The candidates are echoing a trend among Republicans — the outright denial that racism exists.
The two Republicans vying to challenge incumbent Democrat Jeanne Shaheen in the 2020 New Hampshire Senate election on Tuesday denied that systemic racism exists in the United States.
Corky Messner and Don Bolduc were asked about the issue by the moderator of a primary debate in Manchester.
"I do not believe there's systemic racism in the United States," answered Messner. "I think the situation requires everybody to muster the courage to come together and talk about this issue, to talk about about all the issues affecting people of color, all the issues affecting our country."
Messner said: "There are issues affecting people of color in the inner city that need to be dealt with, the carnage that goes on in Chicago every weekend, with people of color getting shot — and shot by other people of color."
After declining significantly in recent years, homicide rates in Chicago and some other large cities have increased this year. Some experts claim such increases are fueled by the early release of inmates and other actions resulting from the coronavirus pandemic.
Bolduc was asked about the disproportionate number of Black men killed by police.
"Well, first of all, the statistics don't bear that out at all," Bolduc laughed, "so I don't think that that is correct."
When the moderator corrected him, citing data from Statista.com and the Washington Post showing Black men shot by police at more than twice the rate of white men, Bolduc dismissed the correction, saying, "Well, I think their facts need to be checked, because if you look over time, there isn't a disproportionate rate of police shooting Blacks, shooting whites."
Bolduc then suggested that police shooting rates are dictated by who is committing crimes.
"It's not about who gets shot. If you're breaking the law and you're using violence and the police are within the law, within their means to use that force, then that's the question," he said. "Everybody is convoluting this. Statistics aside, the police have a job to do. We need to support them. Some police make mistakes, some police do it wrong; they need to be held accountable by their leadership."
The candidates' comments came as other Republicans have adopted a similar approach of simply denying that systemic racism exists.
On June 7, Attorney General William Barr said: "I don't think that the law enforcement system is systemically racist."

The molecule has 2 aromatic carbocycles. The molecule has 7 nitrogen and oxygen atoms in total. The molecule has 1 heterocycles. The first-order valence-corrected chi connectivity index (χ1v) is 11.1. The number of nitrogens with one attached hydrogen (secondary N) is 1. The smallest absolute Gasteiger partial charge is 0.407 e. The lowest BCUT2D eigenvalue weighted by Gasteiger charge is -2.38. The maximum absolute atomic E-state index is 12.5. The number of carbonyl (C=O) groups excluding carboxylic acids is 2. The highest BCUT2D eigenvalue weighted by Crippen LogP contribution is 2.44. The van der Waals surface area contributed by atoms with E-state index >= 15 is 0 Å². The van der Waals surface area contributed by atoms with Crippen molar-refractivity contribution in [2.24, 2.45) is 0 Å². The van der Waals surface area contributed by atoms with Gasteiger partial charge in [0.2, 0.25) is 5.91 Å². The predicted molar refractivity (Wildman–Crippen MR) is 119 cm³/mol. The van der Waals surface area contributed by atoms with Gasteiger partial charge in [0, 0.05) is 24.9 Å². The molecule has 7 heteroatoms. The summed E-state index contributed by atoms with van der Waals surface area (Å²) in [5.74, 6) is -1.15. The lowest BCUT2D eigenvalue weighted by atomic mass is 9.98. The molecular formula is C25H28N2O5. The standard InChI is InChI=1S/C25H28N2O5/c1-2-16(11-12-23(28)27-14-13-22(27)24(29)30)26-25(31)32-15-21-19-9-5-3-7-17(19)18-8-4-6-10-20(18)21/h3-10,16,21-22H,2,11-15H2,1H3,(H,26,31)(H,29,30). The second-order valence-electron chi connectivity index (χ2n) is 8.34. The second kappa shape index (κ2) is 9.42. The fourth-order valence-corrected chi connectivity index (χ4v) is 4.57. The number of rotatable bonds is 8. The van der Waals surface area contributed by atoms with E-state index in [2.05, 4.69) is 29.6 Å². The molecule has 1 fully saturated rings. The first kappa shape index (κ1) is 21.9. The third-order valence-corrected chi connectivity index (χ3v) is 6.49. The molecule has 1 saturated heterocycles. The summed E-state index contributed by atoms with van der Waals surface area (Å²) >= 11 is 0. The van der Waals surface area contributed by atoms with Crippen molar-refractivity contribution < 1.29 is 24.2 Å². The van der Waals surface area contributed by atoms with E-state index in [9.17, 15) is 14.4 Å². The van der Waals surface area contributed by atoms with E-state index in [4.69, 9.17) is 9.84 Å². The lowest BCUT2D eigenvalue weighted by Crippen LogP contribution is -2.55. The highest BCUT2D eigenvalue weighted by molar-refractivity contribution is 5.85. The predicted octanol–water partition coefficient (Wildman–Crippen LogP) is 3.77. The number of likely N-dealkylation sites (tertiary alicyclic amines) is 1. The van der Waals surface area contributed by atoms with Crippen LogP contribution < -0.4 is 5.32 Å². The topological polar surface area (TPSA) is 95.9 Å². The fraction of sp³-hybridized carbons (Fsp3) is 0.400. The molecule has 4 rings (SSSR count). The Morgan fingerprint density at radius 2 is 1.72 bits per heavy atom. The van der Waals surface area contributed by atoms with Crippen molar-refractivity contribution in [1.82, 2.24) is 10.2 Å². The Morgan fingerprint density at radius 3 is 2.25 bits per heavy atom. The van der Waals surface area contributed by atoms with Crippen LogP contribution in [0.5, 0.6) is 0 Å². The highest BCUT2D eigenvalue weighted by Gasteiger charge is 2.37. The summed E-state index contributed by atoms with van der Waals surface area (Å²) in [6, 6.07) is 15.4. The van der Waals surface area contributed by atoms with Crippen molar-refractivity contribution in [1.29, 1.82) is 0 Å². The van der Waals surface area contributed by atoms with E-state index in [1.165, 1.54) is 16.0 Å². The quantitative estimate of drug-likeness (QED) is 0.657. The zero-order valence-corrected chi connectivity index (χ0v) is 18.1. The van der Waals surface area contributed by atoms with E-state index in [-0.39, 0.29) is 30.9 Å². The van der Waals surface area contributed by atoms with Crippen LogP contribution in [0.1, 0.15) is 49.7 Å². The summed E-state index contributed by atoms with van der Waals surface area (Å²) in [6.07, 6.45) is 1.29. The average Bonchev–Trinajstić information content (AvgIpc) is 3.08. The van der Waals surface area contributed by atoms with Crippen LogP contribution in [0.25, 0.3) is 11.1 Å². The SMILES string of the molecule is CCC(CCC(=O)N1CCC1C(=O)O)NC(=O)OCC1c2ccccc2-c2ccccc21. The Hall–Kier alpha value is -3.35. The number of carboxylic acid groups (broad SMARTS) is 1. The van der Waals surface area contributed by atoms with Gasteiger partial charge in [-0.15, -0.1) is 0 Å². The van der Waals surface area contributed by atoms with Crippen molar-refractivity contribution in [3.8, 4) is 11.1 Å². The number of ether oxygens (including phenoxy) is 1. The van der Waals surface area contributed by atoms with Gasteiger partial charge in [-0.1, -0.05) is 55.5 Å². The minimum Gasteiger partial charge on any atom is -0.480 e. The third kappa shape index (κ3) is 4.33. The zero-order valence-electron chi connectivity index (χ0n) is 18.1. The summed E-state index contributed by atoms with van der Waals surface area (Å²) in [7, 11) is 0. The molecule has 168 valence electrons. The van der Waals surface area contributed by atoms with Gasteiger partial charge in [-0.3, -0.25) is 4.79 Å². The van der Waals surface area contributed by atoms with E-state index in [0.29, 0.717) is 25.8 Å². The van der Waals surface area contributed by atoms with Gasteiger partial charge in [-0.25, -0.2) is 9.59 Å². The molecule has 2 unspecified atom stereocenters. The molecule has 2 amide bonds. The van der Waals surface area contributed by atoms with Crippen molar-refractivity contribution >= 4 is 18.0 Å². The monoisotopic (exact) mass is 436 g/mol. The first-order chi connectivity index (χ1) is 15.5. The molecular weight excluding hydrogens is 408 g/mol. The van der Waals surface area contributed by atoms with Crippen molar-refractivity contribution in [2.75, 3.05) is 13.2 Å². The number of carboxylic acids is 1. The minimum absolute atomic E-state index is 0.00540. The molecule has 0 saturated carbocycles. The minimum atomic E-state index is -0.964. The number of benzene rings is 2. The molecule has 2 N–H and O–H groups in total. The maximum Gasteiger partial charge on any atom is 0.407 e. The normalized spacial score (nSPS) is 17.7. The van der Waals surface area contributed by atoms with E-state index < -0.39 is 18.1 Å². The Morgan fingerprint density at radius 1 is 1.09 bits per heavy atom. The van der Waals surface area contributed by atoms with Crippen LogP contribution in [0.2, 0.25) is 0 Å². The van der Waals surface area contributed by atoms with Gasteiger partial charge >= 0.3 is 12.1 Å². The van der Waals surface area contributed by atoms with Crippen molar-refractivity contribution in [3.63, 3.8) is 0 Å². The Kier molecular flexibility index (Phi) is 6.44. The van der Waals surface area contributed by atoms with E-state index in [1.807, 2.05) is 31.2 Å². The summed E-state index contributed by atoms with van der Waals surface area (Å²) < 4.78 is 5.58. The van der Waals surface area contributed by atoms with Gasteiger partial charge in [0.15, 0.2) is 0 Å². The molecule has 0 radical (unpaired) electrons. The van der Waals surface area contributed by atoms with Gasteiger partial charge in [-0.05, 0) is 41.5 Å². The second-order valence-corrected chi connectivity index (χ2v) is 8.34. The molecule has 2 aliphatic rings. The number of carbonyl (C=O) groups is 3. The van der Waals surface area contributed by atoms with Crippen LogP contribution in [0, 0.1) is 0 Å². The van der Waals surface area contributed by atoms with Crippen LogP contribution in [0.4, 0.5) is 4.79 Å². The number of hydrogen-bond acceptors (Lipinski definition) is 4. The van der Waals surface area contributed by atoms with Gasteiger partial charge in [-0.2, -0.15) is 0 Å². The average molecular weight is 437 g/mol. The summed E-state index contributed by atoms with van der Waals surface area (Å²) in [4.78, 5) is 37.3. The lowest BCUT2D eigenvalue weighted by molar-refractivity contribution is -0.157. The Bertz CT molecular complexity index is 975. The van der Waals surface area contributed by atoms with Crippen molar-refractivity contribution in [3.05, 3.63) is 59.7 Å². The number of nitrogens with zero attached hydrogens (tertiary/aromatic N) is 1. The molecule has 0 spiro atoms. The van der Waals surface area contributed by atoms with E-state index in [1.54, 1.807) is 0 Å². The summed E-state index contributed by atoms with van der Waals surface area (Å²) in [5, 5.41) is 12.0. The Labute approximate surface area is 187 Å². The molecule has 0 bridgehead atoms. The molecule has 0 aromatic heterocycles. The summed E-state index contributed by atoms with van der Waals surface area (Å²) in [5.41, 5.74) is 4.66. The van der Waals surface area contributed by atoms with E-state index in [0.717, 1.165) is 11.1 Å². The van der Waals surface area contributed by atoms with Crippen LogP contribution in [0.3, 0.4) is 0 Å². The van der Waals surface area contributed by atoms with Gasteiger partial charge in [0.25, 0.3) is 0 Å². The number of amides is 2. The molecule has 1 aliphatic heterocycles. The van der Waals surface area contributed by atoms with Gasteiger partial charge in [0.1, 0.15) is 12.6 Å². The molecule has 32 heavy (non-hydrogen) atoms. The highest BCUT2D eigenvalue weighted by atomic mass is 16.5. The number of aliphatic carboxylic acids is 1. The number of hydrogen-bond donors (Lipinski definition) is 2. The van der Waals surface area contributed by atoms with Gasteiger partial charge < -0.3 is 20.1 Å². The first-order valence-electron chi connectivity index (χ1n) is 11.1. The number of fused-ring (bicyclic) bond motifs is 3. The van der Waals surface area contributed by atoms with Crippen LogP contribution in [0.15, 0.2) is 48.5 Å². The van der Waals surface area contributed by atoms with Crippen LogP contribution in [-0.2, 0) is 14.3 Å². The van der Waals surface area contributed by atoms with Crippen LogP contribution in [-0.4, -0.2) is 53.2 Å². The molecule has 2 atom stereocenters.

"I do not think that we have a systemic racism problem with law enforcement officers across this country," acting Homeland Security Secretary Chad Wolf said that day.
On Tuesday, Donald Trump was asked during a trip to Kenosha, Wisconsin — where anti-racism protests have followed the police shooting of 29-year-old Jacob Blake — whether systemic racism was a problem in the United States. Rather than answer the question, Trump scolded the reporter for asking it and denounced protesters as "really bad people."
Tuesday's debate was not the first time Bolduc and Messner have made offensive comments about race.
In February, Bolduc blamed the Civil War on "Gridlock, blaming, pointing the finger. Not working together, not being a partnered team." He did not mention slavery.
A month later, Bolduc claimed that he was not "being racist at all" when he used racist language in talking about the coronavirus. "I really don't want to hear any noise that gets thrown at me about being a racist because I call this the China coronavirus or the president does, or anybody else does, because it is, you know. And I'm not racist about it," he said. Experts say that the use of terms such as "China virus" fuels xenophobia toward Asians and people of Asian decent.
Messner said in June that "smart African American folks" should stand up to Black Lives Matter: "It's very clear that Black Lives Matter has a leftist agenda and it's very clear it's a revolutionary agenda and sadly, the African American community will suffer because of it."
At Tuesday's debate, Bolduc also was asked what the federal government should do to curb the COVID-19 pandemic.
"The federal government doesn't need to do anything to slow the spread," he answered. "It must be locally controlled and handled. The bottom-up approach: communities, colleges, businesses, hospitals doing the right thing. Personal responsibility and trusting people — it's nonexistent. That is why we have the problems that we have today."
Published with permission of The American Independent Foundation.